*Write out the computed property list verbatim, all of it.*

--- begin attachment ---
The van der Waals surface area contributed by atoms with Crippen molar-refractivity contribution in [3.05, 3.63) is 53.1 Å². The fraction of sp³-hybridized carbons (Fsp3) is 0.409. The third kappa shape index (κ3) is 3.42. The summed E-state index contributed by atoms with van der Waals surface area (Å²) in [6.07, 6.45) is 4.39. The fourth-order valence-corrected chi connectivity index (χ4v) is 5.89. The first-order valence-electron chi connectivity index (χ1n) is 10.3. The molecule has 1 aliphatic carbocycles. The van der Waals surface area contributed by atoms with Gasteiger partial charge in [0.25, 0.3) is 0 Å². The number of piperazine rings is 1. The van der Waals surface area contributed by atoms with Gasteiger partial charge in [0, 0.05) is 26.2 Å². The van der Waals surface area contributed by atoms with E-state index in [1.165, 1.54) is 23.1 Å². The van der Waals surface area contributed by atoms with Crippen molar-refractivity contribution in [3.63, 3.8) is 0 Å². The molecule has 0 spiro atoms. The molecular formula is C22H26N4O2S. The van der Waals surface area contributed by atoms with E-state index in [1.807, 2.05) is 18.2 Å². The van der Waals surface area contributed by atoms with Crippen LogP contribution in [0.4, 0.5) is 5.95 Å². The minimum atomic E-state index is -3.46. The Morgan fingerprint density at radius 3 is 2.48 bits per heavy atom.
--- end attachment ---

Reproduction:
The van der Waals surface area contributed by atoms with Crippen molar-refractivity contribution in [3.05, 3.63) is 53.1 Å². The fraction of sp³-hybridized carbons (Fsp3) is 0.409. The third kappa shape index (κ3) is 3.42. The summed E-state index contributed by atoms with van der Waals surface area (Å²) in [6.07, 6.45) is 4.39. The fourth-order valence-corrected chi connectivity index (χ4v) is 5.89. The first-order valence-electron chi connectivity index (χ1n) is 10.3. The molecule has 1 aliphatic carbocycles. The van der Waals surface area contributed by atoms with Gasteiger partial charge in [0.25, 0.3) is 0 Å². The number of piperazine rings is 1. The van der Waals surface area contributed by atoms with Gasteiger partial charge in [0, 0.05) is 26.2 Å². The van der Waals surface area contributed by atoms with E-state index in [1.165, 1.54) is 23.1 Å². The van der Waals surface area contributed by atoms with Crippen molar-refractivity contribution in [3.63, 3.8) is 0 Å². The molecule has 0 spiro atoms. The molecular formula is C22H26N4O2S. The van der Waals surface area contributed by atoms with E-state index in [1.807, 2.05) is 18.2 Å². The van der Waals surface area contributed by atoms with Crippen LogP contribution in [0.4, 0.5) is 5.95 Å². The minimum atomic E-state index is -3.46. The Morgan fingerprint density at radius 3 is 2.48 bits per heavy atom.